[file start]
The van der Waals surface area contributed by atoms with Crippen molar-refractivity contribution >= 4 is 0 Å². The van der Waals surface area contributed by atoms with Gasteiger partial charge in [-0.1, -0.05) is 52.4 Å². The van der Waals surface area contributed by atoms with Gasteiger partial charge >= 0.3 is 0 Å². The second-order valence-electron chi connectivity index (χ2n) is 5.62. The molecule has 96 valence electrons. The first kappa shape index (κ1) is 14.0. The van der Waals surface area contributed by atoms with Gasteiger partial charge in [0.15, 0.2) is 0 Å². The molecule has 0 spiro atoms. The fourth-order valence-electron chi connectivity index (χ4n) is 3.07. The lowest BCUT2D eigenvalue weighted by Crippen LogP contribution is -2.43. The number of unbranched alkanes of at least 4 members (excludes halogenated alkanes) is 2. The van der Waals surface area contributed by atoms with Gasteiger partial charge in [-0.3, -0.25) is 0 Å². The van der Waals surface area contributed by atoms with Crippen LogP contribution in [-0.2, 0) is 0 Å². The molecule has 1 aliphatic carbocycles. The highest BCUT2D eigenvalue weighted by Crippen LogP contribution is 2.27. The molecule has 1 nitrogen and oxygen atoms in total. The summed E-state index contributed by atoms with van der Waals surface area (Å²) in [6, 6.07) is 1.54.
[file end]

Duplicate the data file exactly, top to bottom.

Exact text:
The van der Waals surface area contributed by atoms with Crippen molar-refractivity contribution >= 4 is 0 Å². The van der Waals surface area contributed by atoms with Gasteiger partial charge in [-0.1, -0.05) is 52.4 Å². The van der Waals surface area contributed by atoms with Gasteiger partial charge >= 0.3 is 0 Å². The second-order valence-electron chi connectivity index (χ2n) is 5.62. The molecule has 96 valence electrons. The first kappa shape index (κ1) is 14.0. The van der Waals surface area contributed by atoms with Gasteiger partial charge in [0.15, 0.2) is 0 Å². The molecule has 0 spiro atoms. The fourth-order valence-electron chi connectivity index (χ4n) is 3.07. The lowest BCUT2D eigenvalue weighted by Crippen LogP contribution is -2.43. The number of unbranched alkanes of at least 4 members (excludes halogenated alkanes) is 2. The van der Waals surface area contributed by atoms with Gasteiger partial charge in [-0.3, -0.25) is 0 Å². The van der Waals surface area contributed by atoms with Crippen LogP contribution in [-0.2, 0) is 0 Å². The molecule has 1 aliphatic carbocycles. The highest BCUT2D eigenvalue weighted by Crippen LogP contribution is 2.27. The molecule has 1 nitrogen and oxygen atoms in total. The summed E-state index contributed by atoms with van der Waals surface area (Å²) in [6, 6.07) is 1.54.